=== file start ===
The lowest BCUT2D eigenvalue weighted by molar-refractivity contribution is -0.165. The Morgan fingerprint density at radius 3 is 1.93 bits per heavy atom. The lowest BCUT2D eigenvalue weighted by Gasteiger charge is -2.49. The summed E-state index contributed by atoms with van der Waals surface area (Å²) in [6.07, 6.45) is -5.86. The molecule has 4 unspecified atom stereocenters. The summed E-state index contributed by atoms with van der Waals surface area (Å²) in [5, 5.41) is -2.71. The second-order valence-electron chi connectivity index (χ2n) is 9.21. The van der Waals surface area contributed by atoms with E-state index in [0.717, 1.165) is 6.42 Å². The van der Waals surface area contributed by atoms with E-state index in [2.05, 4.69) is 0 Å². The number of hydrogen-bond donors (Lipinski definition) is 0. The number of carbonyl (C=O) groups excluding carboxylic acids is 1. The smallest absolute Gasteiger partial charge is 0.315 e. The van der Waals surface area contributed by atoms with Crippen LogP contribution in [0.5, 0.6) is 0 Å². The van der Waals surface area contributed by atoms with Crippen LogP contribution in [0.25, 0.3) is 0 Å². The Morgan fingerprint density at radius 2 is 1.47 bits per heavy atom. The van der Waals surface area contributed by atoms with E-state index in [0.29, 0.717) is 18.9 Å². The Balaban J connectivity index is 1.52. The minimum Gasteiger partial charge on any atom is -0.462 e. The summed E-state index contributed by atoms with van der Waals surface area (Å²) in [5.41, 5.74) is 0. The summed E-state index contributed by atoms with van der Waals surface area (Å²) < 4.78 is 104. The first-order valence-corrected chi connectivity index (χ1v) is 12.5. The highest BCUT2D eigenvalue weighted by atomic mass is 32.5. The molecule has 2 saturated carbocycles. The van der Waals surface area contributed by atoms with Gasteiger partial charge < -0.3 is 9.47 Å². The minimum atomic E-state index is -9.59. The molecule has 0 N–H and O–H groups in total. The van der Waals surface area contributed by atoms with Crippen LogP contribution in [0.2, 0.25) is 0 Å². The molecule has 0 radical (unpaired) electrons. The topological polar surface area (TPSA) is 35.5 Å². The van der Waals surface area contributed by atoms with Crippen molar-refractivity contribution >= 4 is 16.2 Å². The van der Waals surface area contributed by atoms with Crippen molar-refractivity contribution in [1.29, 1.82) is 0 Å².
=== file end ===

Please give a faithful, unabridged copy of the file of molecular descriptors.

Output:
The lowest BCUT2D eigenvalue weighted by molar-refractivity contribution is -0.165. The Morgan fingerprint density at radius 3 is 1.93 bits per heavy atom. The lowest BCUT2D eigenvalue weighted by Gasteiger charge is -2.49. The summed E-state index contributed by atoms with van der Waals surface area (Å²) in [6.07, 6.45) is -5.86. The molecule has 4 unspecified atom stereocenters. The summed E-state index contributed by atoms with van der Waals surface area (Å²) in [5, 5.41) is -2.71. The second-order valence-electron chi connectivity index (χ2n) is 9.21. The van der Waals surface area contributed by atoms with E-state index in [0.717, 1.165) is 6.42 Å². The van der Waals surface area contributed by atoms with E-state index in [2.05, 4.69) is 0 Å². The number of hydrogen-bond donors (Lipinski definition) is 0. The number of carbonyl (C=O) groups excluding carboxylic acids is 1. The smallest absolute Gasteiger partial charge is 0.315 e. The van der Waals surface area contributed by atoms with Crippen LogP contribution in [0.5, 0.6) is 0 Å². The van der Waals surface area contributed by atoms with Crippen LogP contribution in [0.25, 0.3) is 0 Å². The Morgan fingerprint density at radius 2 is 1.47 bits per heavy atom. The van der Waals surface area contributed by atoms with E-state index in [0.29, 0.717) is 18.9 Å². The Balaban J connectivity index is 1.52. The minimum Gasteiger partial charge on any atom is -0.462 e. The summed E-state index contributed by atoms with van der Waals surface area (Å²) in [5.41, 5.74) is 0. The summed E-state index contributed by atoms with van der Waals surface area (Å²) < 4.78 is 104. The first-order valence-corrected chi connectivity index (χ1v) is 12.5. The highest BCUT2D eigenvalue weighted by atomic mass is 32.5. The molecule has 2 saturated carbocycles. The van der Waals surface area contributed by atoms with Gasteiger partial charge < -0.3 is 9.47 Å². The minimum atomic E-state index is -9.59. The molecule has 0 N–H and O–H groups in total. The van der Waals surface area contributed by atoms with Crippen LogP contribution in [0.2, 0.25) is 0 Å². The molecule has 0 radical (unpaired) electrons. The topological polar surface area (TPSA) is 35.5 Å². The van der Waals surface area contributed by atoms with Crippen molar-refractivity contribution >= 4 is 16.2 Å². The van der Waals surface area contributed by atoms with Crippen molar-refractivity contribution in [1.29, 1.82) is 0 Å².